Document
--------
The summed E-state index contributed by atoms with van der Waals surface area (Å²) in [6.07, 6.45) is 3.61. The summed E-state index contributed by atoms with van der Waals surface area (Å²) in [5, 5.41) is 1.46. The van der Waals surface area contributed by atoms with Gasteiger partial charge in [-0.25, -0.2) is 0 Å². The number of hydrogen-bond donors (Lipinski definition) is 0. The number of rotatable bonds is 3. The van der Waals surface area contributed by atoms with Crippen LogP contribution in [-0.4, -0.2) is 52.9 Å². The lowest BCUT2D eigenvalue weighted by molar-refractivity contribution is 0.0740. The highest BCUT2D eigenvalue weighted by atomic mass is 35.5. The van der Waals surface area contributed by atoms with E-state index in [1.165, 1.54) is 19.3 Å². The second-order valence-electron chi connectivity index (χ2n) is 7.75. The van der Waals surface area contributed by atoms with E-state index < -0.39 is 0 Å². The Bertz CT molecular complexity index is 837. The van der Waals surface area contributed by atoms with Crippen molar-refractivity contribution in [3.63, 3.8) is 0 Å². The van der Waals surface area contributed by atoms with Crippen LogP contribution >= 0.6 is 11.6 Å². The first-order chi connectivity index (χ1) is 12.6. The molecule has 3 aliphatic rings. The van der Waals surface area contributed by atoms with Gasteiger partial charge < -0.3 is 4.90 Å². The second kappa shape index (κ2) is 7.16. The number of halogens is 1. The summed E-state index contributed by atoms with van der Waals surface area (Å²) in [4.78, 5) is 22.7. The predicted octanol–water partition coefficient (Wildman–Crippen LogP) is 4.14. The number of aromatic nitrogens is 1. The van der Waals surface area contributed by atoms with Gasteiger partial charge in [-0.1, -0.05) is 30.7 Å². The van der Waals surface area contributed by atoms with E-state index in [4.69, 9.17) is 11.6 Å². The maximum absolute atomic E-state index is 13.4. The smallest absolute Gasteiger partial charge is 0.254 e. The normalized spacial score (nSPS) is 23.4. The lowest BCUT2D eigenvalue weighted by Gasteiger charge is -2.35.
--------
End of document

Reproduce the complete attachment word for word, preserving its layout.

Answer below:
The summed E-state index contributed by atoms with van der Waals surface area (Å²) in [6.07, 6.45) is 3.61. The summed E-state index contributed by atoms with van der Waals surface area (Å²) in [5, 5.41) is 1.46. The van der Waals surface area contributed by atoms with Gasteiger partial charge in [-0.25, -0.2) is 0 Å². The number of hydrogen-bond donors (Lipinski definition) is 0. The number of rotatable bonds is 3. The van der Waals surface area contributed by atoms with Crippen LogP contribution in [-0.4, -0.2) is 52.9 Å². The lowest BCUT2D eigenvalue weighted by molar-refractivity contribution is 0.0740. The highest BCUT2D eigenvalue weighted by atomic mass is 35.5. The van der Waals surface area contributed by atoms with E-state index in [1.165, 1.54) is 19.3 Å². The second-order valence-electron chi connectivity index (χ2n) is 7.75. The van der Waals surface area contributed by atoms with E-state index < -0.39 is 0 Å². The Bertz CT molecular complexity index is 837. The van der Waals surface area contributed by atoms with Crippen molar-refractivity contribution in [3.63, 3.8) is 0 Å². The van der Waals surface area contributed by atoms with Crippen LogP contribution >= 0.6 is 11.6 Å². The first-order chi connectivity index (χ1) is 12.6. The molecule has 3 aliphatic rings. The van der Waals surface area contributed by atoms with Gasteiger partial charge < -0.3 is 4.90 Å². The second kappa shape index (κ2) is 7.16. The number of halogens is 1. The summed E-state index contributed by atoms with van der Waals surface area (Å²) in [4.78, 5) is 22.7. The predicted octanol–water partition coefficient (Wildman–Crippen LogP) is 4.14. The number of aromatic nitrogens is 1. The van der Waals surface area contributed by atoms with Gasteiger partial charge in [-0.1, -0.05) is 30.7 Å². The van der Waals surface area contributed by atoms with E-state index in [4.69, 9.17) is 11.6 Å². The maximum absolute atomic E-state index is 13.4. The smallest absolute Gasteiger partial charge is 0.254 e. The normalized spacial score (nSPS) is 23.4. The lowest BCUT2D eigenvalue weighted by Gasteiger charge is -2.35.